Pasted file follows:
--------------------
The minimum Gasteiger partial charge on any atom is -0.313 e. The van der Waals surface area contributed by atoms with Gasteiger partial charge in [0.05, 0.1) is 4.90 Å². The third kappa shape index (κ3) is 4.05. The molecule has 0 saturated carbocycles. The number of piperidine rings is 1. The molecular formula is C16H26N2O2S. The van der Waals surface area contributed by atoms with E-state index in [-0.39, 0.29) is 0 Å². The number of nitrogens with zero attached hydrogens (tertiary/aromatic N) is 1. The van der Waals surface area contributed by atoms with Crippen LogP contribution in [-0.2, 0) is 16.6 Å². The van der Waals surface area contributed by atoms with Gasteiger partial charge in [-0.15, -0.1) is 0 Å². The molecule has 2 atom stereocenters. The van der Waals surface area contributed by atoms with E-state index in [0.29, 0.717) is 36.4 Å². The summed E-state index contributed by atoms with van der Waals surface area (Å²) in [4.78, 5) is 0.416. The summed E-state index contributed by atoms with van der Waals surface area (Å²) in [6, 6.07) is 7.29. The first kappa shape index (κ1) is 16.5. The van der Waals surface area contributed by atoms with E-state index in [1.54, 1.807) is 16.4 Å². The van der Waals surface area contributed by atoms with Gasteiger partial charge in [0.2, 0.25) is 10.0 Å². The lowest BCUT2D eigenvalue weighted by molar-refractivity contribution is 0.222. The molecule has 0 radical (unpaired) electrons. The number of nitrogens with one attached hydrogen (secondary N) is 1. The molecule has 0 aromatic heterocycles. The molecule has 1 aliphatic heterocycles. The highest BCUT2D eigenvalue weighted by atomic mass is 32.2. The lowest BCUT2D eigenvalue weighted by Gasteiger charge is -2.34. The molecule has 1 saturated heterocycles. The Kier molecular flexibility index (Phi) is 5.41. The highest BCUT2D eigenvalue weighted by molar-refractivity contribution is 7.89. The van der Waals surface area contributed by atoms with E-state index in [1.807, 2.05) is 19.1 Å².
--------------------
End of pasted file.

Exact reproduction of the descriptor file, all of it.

The minimum Gasteiger partial charge on any atom is -0.313 e. The van der Waals surface area contributed by atoms with Gasteiger partial charge in [0.05, 0.1) is 4.90 Å². The third kappa shape index (κ3) is 4.05. The molecule has 0 saturated carbocycles. The number of piperidine rings is 1. The molecular formula is C16H26N2O2S. The van der Waals surface area contributed by atoms with E-state index in [-0.39, 0.29) is 0 Å². The number of nitrogens with zero attached hydrogens (tertiary/aromatic N) is 1. The van der Waals surface area contributed by atoms with Crippen LogP contribution in [-0.2, 0) is 16.6 Å². The van der Waals surface area contributed by atoms with Gasteiger partial charge in [-0.15, -0.1) is 0 Å². The molecule has 2 atom stereocenters. The van der Waals surface area contributed by atoms with E-state index in [0.29, 0.717) is 36.4 Å². The summed E-state index contributed by atoms with van der Waals surface area (Å²) in [4.78, 5) is 0.416. The summed E-state index contributed by atoms with van der Waals surface area (Å²) in [6, 6.07) is 7.29. The first kappa shape index (κ1) is 16.5. The van der Waals surface area contributed by atoms with E-state index in [1.54, 1.807) is 16.4 Å². The van der Waals surface area contributed by atoms with Gasteiger partial charge in [0.2, 0.25) is 10.0 Å². The lowest BCUT2D eigenvalue weighted by molar-refractivity contribution is 0.222. The molecule has 0 radical (unpaired) electrons. The number of nitrogens with one attached hydrogen (secondary N) is 1. The molecule has 0 aromatic heterocycles. The molecule has 1 aliphatic heterocycles. The highest BCUT2D eigenvalue weighted by atomic mass is 32.2. The lowest BCUT2D eigenvalue weighted by Gasteiger charge is -2.34. The molecule has 1 saturated heterocycles. The Kier molecular flexibility index (Phi) is 5.41. The highest BCUT2D eigenvalue weighted by molar-refractivity contribution is 7.89. The van der Waals surface area contributed by atoms with E-state index in [1.807, 2.05) is 19.1 Å².